“Numerous people had experiences of being here late at night, by themselves,” Future Man said. “Hearing footsteps around the space and hearing someone practicing a form but then looking around and nobody was around and the doors remained locked.”
However, ghost stories aren’t just limited to Bellingham homes. Maureen Scott has been volunteering for the Mount Baker Theatre for eight years and has conducted tours for much of that time. The rich history of the Mount Baker Theatre lends itself well to tales of ghosts and spirits.
Scott has facilitated many groups that come through looking to investigate the reported paranormal activity in the theater. Friends of Ghosts, a paranormal investigation group from Seattle, visited to see what activity they could pick up and found two spirits in the room that was formerly the theater boss’ office.
When the theater went through a renovation in 2002, builders found a locked safe in the office. When they returned to continue working on the room after lunch, they noticed the safe had been opened.
“It had not been opened in probably over 30 years because nobody had the combination and nobody could figure out how to get it open, but when they came back it was open,” Scott said. (9:30)
Casual ghost enthusiasts might be aware of Judy, the Mount Baker Theatre’s most well-known ghost. Scott said Judy was a young girl who lived in the houses that were later torn down to build the theater. She was a fan of live theater, but died before the Mount Baker was built.
“She doesn’t bother anybody, she kind of watches over the place,” Scott said. “But if there is a man there by himself late at night or after everyone else is gone, she will come up behind them and put her hand on their back.”
In her interactions with ghost hunters, Scott has learned a thing or two about spirits.
“There are intelligent ghosts that know they are dead, and aware of us, and are hanging out so they can interact with us, and then there are residual ghosts which are leftover energy,” Scott said.
One of the theater’s residual ghosts dates back to 1929. In the era of travelling vaudeville acts, the theater had many troupes with performing animals come through. Before one show, the lead panther in the act died. They wrapped it up in a canvas in a closet until after showtime when they could properly dispose of the creature.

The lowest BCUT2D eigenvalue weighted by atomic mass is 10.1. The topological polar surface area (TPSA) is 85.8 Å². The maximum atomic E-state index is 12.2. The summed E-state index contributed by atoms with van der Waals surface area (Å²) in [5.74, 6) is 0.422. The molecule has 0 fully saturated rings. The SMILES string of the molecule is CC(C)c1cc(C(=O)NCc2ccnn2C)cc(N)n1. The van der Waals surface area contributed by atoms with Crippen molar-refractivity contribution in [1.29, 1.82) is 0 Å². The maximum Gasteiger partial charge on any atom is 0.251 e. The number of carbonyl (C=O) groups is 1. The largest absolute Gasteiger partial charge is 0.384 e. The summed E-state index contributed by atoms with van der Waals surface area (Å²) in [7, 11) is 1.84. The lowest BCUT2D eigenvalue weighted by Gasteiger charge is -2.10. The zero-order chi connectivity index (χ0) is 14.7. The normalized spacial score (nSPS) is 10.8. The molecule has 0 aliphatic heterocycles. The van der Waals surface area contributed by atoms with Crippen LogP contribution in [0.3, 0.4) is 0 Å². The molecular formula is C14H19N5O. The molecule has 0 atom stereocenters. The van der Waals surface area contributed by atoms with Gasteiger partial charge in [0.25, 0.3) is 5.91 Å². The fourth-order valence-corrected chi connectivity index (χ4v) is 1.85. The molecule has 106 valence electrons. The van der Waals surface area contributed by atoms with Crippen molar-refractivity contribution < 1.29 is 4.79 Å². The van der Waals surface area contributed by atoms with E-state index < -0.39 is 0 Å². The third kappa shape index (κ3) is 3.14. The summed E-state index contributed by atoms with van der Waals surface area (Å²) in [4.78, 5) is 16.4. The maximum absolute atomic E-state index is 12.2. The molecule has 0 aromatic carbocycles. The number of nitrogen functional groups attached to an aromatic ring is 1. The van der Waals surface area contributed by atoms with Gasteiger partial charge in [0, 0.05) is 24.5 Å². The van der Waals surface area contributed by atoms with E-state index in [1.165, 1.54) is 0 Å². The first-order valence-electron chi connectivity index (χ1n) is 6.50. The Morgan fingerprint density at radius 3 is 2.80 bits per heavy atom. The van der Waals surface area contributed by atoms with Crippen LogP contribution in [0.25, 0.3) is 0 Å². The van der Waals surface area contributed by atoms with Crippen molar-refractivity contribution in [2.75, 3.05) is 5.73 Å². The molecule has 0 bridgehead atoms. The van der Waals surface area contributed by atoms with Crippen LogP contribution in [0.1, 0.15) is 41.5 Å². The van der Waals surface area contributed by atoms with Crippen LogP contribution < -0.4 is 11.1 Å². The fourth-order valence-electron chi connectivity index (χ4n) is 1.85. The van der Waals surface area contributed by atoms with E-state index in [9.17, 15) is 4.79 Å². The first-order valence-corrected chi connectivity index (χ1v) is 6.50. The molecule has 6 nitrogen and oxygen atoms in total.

When Friends of Ghosts investigated the Mount Baker, they picked up on a distinct large cat energy coming from the closet underneath the stage.
“His energy keeps jumping out of the closet. It’s kind of like a loop of film repeating is how it was described to me,” Scott said.
In the historic old town of Fairhaven, stories of ghosts are thriving in Sycamore Square on the corner of 12th Street and Harris Avenue. Shirlee Jones owns Shirlee Bird Cafe on the main floor of the building and had a strange experience when she was renovating her shop two years ago.
At three in the morning one night, when wrapping up a mosaic project, Jones was cleaning out a mortar bucket on the fourth floor of the empty building and had her first encounter with one of the resident ghosts.
“I kind of felt a cold breeze and the hairs on my neck stood up and a small child giggled in my ear, audibly, and then skipping footfalls on the hallway behind me,” Jones said. “I think that was one of the moments I became an adult because I could either run away screaming and just leave that bucket to turn into cement or harness my fears and realize the kid sounded happy, it’s probably fine, just finish cleaning your bucket and go home. So I did that.”
A year later, Jones had a new barista close by herself for the first time, and came in the next morning to find the grill had been left on. When asked about this, the new barista claimed she had turned it off multiple times but it kept turning on.
“After the third time, she stood here and watched [the grill] turn itself back on,” Jones said.
It’s refreshing to know that here in Bellingham, a nighttime walk around the neighborhood can be scary for all the right reasons.